5 Cornflower Care Tips
The cornflower is a genus of plants that grow as annuals, biennials and perennials. These plants have a variable growing season and typically are seen between the late spring to late summer. Also referred to as the Centaurea, there are some care instructions that you need follow. These care tips include knowing how to plant, water, mulch, fertilize and weed your cornflower plants.
The plant is also known as the Bachelor's Buttons. It has lavender blue flowers and its leaves are narrow, gray-green, and with a lance shape. The cornflower grows from 10 inches to 2-1/2 feet in length. In addition to being used in flower arrangements, the cornflower can also be an additive in herbal teas.
Planting cornflowers should be done 6 to 7 weeks before they are placed in your garden. You should plant the cornflowers indoors first to allow the seeds to properly germinate, and transfer the flower to the outdoors in the late spring. The soil that you plant the seeds in should have a pH balance of 5.5 to 7 for the best growing results. The seeds can be sown successfully from the first frost of spring to late autumn, and kept indoors to be used to make additional sunflower plants.
When transferring the cornflower plants outside, plant them in an area that has plenty of sunlight exposure. The sun is needed by this plant to promote growth. Placing it in areas of your garden that are devoid of light is like granting it a death sentence.
The cornflower needs to be watered on a regular and constant basis. If you are in a particularly arid community, or one that is subject to daily or weekly watering restrictions, use rain barrels and other devices to save and store water. This will ensure your access to the water that the cornflower plant needs.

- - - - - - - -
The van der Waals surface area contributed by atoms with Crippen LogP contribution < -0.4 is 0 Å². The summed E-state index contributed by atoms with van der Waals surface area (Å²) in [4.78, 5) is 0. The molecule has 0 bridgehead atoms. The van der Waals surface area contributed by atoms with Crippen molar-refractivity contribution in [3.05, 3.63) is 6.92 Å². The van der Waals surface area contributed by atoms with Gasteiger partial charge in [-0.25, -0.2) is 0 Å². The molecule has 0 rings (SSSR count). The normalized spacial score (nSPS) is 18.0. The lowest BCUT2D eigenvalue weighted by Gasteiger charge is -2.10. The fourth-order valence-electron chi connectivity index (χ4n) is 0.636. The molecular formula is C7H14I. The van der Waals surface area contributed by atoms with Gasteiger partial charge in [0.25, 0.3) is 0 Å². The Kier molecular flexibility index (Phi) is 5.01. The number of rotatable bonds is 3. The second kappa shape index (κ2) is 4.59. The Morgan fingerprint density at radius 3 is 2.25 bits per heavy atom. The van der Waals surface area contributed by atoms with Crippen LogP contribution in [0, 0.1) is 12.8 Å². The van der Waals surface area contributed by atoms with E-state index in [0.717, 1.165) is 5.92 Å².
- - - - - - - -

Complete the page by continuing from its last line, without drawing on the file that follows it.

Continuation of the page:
Use mulch as a way to retain water for the cornflower. This is especially important if you grow your sunflower plant in an area that lacks water. The mulch can provide you with a way to conserve water needed by the sunflower without having to go through extraordinary means to obtain or acquire water for the plant's use. Use a mulch that adds nutrients to the soil and does not deplete the soil's richness needed by the cornflower plant.
Provide fertilizer for your cornflower plan in the early spring when first planting and transferring the cornflower plant to the sunny outdoors. The fertilizer should match the pH balance of the soil and not provide less nutrients than what is needed by the cornflower to grow and thrive.
Keep the garden area clean and devoid of any weeds and choking plants that may deprive the cornflower of water or access to sunlight. If this happens, the cornflower plant will eventually stop growing and will not germinate seeds.